San Francisco politics shifted June 3 as successful new coalitions altered the electoral landscape heading into the high-stakes fall contests, when seven of the 11 seats on the Board of Supervisors are up for grabs.
Progressives had a good election night even as lefty shot-caller Sup. Chris Daly suffered a pair of bitter defeats. And Mayor Gavin Newsom scored a rare ballot box victory when the southeast development measure Proposition G passed by a wide margin, although voters repudiated Newsom's meddling with the San Francisco Public Utilities Commission by approving Prop. E.
But the big story wasn't these two lame duck politicians, who have served as the two poles of local politics for the past few years. It was Mark Leno, who handed Sen. Carole Migden her first electoral defeat in 25 years by bringing together progressives and moderates and waging an engaged, effective ground campaign. In the process, he may have offered a portent of things to come.
The election night speech Leno gave just before midnight much like his entire campaign didn't break along neat ideological lines. There were solidly progressive stands, like battling the religious right's homophobia, pledging to pursue single-payer health care, and blasting Pacific Gas & Electric Co. for funding sleazy attack pieces against him, reaffirming his commitment to public power.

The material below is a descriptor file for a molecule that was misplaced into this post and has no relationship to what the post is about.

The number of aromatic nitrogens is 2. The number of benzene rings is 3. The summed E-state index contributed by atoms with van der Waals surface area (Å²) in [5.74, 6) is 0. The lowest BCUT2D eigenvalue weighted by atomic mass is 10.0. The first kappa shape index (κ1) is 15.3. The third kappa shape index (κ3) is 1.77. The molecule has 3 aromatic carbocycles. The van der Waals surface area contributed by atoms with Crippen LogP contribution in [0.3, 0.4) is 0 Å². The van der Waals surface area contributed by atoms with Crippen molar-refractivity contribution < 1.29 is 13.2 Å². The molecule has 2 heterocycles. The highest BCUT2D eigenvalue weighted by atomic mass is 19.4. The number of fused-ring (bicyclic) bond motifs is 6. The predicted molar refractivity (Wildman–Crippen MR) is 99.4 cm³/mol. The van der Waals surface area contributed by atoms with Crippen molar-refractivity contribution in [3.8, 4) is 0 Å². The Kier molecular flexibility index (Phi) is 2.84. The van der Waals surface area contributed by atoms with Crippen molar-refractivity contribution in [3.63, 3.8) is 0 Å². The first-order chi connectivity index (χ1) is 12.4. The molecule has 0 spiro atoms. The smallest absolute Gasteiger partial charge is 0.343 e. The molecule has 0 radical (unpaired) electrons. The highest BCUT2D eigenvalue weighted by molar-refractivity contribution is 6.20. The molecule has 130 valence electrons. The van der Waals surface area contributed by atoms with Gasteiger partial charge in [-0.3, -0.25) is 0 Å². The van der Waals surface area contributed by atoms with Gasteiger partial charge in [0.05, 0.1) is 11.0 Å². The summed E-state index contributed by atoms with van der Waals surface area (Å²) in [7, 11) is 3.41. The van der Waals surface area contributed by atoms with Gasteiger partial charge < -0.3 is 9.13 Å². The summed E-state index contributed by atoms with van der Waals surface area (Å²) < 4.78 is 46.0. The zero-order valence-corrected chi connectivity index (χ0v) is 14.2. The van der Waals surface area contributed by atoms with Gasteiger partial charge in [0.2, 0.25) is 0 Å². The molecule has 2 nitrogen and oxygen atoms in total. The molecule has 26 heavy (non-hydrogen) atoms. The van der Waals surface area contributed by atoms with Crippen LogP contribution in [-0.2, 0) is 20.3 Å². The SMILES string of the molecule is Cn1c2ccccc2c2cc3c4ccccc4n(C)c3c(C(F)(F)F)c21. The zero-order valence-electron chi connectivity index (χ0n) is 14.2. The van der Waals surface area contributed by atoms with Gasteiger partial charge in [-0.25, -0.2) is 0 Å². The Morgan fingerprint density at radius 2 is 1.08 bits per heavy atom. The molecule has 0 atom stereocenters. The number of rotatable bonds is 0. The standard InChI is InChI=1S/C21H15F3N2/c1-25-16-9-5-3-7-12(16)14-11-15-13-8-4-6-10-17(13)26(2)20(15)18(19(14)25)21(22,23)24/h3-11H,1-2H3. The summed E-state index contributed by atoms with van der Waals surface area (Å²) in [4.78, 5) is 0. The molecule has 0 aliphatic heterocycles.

But he also thanked Newsom and other moderate supporters and heaped praise on his political consulting firm, BMWL, which has run some of downtown's nastiest campaigns. "It was clean, it was smart, and it was effective," Leno said of his campaign.
The Migden campaign, which had the support of Daly and many prominent local progressives, often looked dirty by comparison, marred by past campaign finance violations that resulted in Migden getting slapped with the biggest fine in state history and by Daly's unethical misuse of the Guardian logo on a mailer that made it appear as if we had endorsed Migden.
Old alliances seemed to crumble around this election, leaving open questions about how coalitions will form going into an important November election that's expected to have a crowded ballot and huge turnout.
UNITY AND DIVISION
There are things that unite almost all San Franciscans, like support for public schools. In this election that support came in the form of Prop. A a measure that will increase teacher salaries through a parcel tax of about $200 per property owner which garnered almost 70 percent of the vote.
"These numbers show that people believe in public education. They believe in what we're doing," school superintendent Carlos Garcia told a jubilant election night crowd inside the Great American Music Hall.
Also uniting the city's Democrats was the news that Barack Obama sewed up the party's presidential nomination June 3, ending a primary battle with Hillary Clinton that had created a political fissure here and in cities across the country.
"The winds of change are blowing tonight. Let me congratulate Barack Obama on his victory," Leno said on election night, triggering a chant of "Yes we can" from the crowd at the Upper Market bar/restaurant Lime.
Local Clinton supporters were already switching candidates on election night, even before Clinton dropped her campaign and announced her support for Obama four days later.
"As a strong Hillary person, I'm so excited to be working for Obama these next five months," DCCC District 13 member Laura Spanjian, who won reelection by placing fourth out of 12 slots, said on election night. "It's my number one goal this fall."
Leno also sounded conciliatory themes.